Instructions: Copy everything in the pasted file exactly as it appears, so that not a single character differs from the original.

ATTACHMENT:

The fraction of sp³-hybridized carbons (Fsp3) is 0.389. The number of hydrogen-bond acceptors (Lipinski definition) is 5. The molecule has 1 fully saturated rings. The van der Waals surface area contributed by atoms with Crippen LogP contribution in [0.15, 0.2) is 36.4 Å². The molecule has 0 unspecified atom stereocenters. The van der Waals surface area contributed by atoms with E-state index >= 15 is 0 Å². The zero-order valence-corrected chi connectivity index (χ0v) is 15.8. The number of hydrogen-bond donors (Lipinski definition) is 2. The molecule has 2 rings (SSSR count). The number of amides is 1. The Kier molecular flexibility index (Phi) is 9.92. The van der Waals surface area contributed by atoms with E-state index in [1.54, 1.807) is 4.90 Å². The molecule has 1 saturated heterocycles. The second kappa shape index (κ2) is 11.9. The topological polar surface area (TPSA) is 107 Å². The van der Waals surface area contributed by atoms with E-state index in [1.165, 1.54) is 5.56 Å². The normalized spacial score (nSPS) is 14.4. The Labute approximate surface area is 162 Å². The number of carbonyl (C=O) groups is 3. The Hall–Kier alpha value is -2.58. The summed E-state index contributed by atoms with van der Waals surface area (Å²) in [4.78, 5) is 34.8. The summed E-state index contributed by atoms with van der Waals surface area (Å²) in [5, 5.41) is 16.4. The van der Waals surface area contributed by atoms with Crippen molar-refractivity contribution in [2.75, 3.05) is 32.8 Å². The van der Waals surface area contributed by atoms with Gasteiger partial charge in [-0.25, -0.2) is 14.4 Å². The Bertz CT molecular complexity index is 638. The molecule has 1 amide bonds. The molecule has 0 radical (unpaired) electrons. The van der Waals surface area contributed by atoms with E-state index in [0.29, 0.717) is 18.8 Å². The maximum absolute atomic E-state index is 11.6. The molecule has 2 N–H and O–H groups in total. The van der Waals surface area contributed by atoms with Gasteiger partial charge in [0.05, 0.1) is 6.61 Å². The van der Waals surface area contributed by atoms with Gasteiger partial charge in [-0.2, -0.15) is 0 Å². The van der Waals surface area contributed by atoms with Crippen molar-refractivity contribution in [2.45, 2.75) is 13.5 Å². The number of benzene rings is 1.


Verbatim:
The fraction of sp³-hybridized carbons (Fsp3) is 0.389. The number of hydrogen-bond acceptors (Lipinski definition) is 5. The molecule has 1 fully saturated rings. The van der Waals surface area contributed by atoms with Crippen LogP contribution in [0.15, 0.2) is 36.4 Å². The molecule has 0 unspecified atom stereocenters. The van der Waals surface area contributed by atoms with E-state index >= 15 is 0 Å². The zero-order valence-corrected chi connectivity index (χ0v) is 15.8. The number of hydrogen-bond donors (Lipinski definition) is 2. The molecule has 2 rings (SSSR count). The number of amides is 1. The Kier molecular flexibility index (Phi) is 9.92. The van der Waals surface area contributed by atoms with E-state index in [1.54, 1.807) is 4.90 Å². The molecule has 1 saturated heterocycles. The second kappa shape index (κ2) is 11.9. The topological polar surface area (TPSA) is 107 Å². The van der Waals surface area contributed by atoms with E-state index in [1.165, 1.54) is 5.56 Å². The normalized spacial score (nSPS) is 14.4. The Labute approximate surface area is 162 Å². The number of carbonyl (C=O) groups is 3. The Hall–Kier alpha value is -2.58. The summed E-state index contributed by atoms with van der Waals surface area (Å²) in [4.78, 5) is 34.8. The summed E-state index contributed by atoms with van der Waals surface area (Å²) in [5, 5.41) is 16.4. The van der Waals surface area contributed by atoms with Crippen molar-refractivity contribution in [2.75, 3.05) is 32.8 Å². The van der Waals surface area contributed by atoms with Gasteiger partial charge in [-0.25, -0.2) is 14.4 Å². The Bertz CT molecular complexity index is 638. The molecule has 1 amide bonds. The molecule has 0 radical (unpaired) electrons. The van der Waals surface area contributed by atoms with E-state index in [0.29, 0.717) is 18.8 Å². The maximum absolute atomic E-state index is 11.6. The molecule has 2 N–H and O–H groups in total. The van der Waals surface area contributed by atoms with Gasteiger partial charge in [0.05, 0.1) is 6.61 Å². The van der Waals surface area contributed by atoms with Gasteiger partial charge in [-0.2, -0.15) is 0 Å². The van der Waals surface area contributed by atoms with Crippen molar-refractivity contribution in [2.45, 2.75) is 13.5 Å². The number of benzene rings is 1.